Design thinking is defined by Tim Brown, CEO and president of IDEO as “a human-centered approach to innovation that draws from the designer’s toolkit to integrate the needs of people, the possibilities of technology, and the requirements for business success.” He argues that design thinking is a combination of what people want, what is technologically possible and economically viable. Moreover, Design Thinking is also explained as “system of overlapping spaces” (inspiration, ideation and implementation. However, I would like to think about Design Thinking as a culture of tackling problems.

Although lots of people are real supporters of the Design Thinking process, I read three articles that really opened my mind to different ways of looking at Design Thinking.

On the One hand, Helen Walters wrote an article of how “Design Thinking won’t save you.” She stated there was no consensus on a clear definition of design thinking. Although this could be true, I believe this happens with lots of things, any concept or process is subjected to adaptations from people’s collaboration, so its definition may vary, but in essence it is still the same. Some people call Design thinking a process, others a method, a set of activities, I like to think about it as a culture, but the core values of Design Thinking are still present in whoever practices it. Walters states that design thinking wont save you because of 4 key points:

  1. Design thinking is not design: She argues that design thinking doesn’t replace the need for design specialists, and I agree with this, it doesn’t. But I also don’t think design thinking argues that it is replacing this type of role, in fact it always encourages participation of different disciplines.
  2. Design thinking is not magic: Walters, explains that trying to change a corporations mind set is very challenging, and sometimes even more harmful for the company, this is why I see this process as a culture, is not easy to adapt to it, it is such a disruptive process that if you don’t know how to manage it, it could be catastrophic. This happens with everything though; Design thinking could be as dangerous as any other business model. At the end of the day, change is always a risk.
  3. Design thinking is not a quick fix: There have been comments that state design thinking promises a lot and under delivers, and this could be a critical point. I relate Design thinking with innovation. I believe that by using this process I will have a successful innovative outcome, what if I don’t? Does that mean the process doesn’t work?. However, after reading the article Design thinking, IDEO and disruptive business model innovation by Patrick Stähler he created a big question mark in my head. He said, “Where is the invention from design thinking that changed the industry? Where is the iTunes or the Kindle of Ideo?. My first instinct was rejection. I mean, we are talking about IDEO! They are mind-blowing, of course they have changed the industry, I had to chance to visit IDEO over the 2015 summer and I was enchanted by their vision. But after a while, and after I read the entire article, it hit me. Yes, IDEO is an amazing design firm, but when I look at the solutions IDEO has created, Patrick is right, they are all nice, well-designed new things that sustain a CURRENT business, they are amazing because of its design, but it doesn’t rock the industry, and isn’t innovation all about “rocking” the industry? Change doesn’t just happen when new processes are introduced. Everything comes down to my favourite phrase from Stähler “A fool with a tool is still a fool”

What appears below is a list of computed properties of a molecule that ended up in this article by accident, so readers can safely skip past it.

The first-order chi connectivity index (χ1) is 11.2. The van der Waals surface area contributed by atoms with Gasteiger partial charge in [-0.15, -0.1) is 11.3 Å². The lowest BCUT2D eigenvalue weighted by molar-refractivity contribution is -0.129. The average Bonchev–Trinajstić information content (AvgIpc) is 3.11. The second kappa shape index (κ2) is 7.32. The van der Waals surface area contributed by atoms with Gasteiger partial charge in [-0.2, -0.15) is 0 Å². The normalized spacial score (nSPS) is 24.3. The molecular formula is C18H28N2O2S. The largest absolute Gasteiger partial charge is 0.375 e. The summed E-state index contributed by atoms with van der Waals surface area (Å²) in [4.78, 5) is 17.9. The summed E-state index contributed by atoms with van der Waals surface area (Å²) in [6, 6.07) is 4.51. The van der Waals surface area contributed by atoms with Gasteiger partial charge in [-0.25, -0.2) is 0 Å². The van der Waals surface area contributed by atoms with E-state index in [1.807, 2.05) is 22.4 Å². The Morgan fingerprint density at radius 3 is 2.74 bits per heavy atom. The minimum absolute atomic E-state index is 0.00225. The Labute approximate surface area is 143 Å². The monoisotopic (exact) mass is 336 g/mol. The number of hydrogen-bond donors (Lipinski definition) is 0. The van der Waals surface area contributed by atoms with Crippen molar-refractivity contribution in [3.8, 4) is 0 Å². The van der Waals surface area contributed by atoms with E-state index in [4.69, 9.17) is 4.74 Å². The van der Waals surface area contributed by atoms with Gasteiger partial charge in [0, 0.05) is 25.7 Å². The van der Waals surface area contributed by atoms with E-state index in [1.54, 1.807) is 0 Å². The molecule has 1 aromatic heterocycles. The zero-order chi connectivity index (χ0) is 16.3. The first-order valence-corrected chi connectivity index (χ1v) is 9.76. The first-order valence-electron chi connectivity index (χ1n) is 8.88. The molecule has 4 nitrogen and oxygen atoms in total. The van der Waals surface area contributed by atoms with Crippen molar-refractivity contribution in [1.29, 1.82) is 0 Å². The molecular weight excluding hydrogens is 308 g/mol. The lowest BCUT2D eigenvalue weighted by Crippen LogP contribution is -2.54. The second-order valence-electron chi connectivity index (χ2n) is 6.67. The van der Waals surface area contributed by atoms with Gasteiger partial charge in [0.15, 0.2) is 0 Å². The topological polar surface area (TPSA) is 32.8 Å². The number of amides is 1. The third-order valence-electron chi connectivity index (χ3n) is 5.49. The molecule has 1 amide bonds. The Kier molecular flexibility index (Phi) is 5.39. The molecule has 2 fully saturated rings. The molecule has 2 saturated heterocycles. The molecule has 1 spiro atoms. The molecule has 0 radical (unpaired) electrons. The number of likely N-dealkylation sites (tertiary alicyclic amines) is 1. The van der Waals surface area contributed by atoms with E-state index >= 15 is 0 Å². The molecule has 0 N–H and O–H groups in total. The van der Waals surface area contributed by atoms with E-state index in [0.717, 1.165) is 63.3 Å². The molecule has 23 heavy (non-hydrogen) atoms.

4. Design thinking does not guarantee success: I don’t think success is ever guaranteed. Yes, design thinking is a leap of faith, but isn’t creating something new always risky? If it wasn’t risky then it means it has been done before, and it is not innovative. I believe Design Thinkin is a very powerful tool, but it is important to know the limits. It can´t work for everything and everyone, nothing ever does. It is not a magic pill that solves problem. People need to learn how to use it and clearly know the objectives and what they expect to get out of the process, that would be the only way of deciding whether Design thinking would be the best approach or not.

On the other hand, Bruce Nussbaum, has evolved from what Desing thinking is, to a more social engagement concept. He said “Design thinking was scaffolding for the real deliverable: creativity. But in order to appeal to the business culture of process, it was denuded of the mess, the conflict, failure, emotions, and looping circularity that is part and parcel of the creative process.” So now he wants to see the world shift into what he defines as “Creative Intelligence.” This new concept is defined as “the ability to frame problems in new ways and to make original solutions”. But, hold on a minute, isn’t this the same core values of Design Thinking, just in different words?


Nussbaum, B. (2011) ‘Design Thinking is a Fail Experiment. So What’s Next?’ Fastcodesign. Available at: .  (Accessed: 10 October 2015)

Walters, H. (2011) ‘Design Thinking Won’t Save You’ Available at: (Accessed: 10 October 2015)

Stahler, P. (2009) ‘Design Thinking, IDEO and Disruptive Business Model Innovation’ Business Model Innovation. Available at: (Accessed: 10 October 2015)


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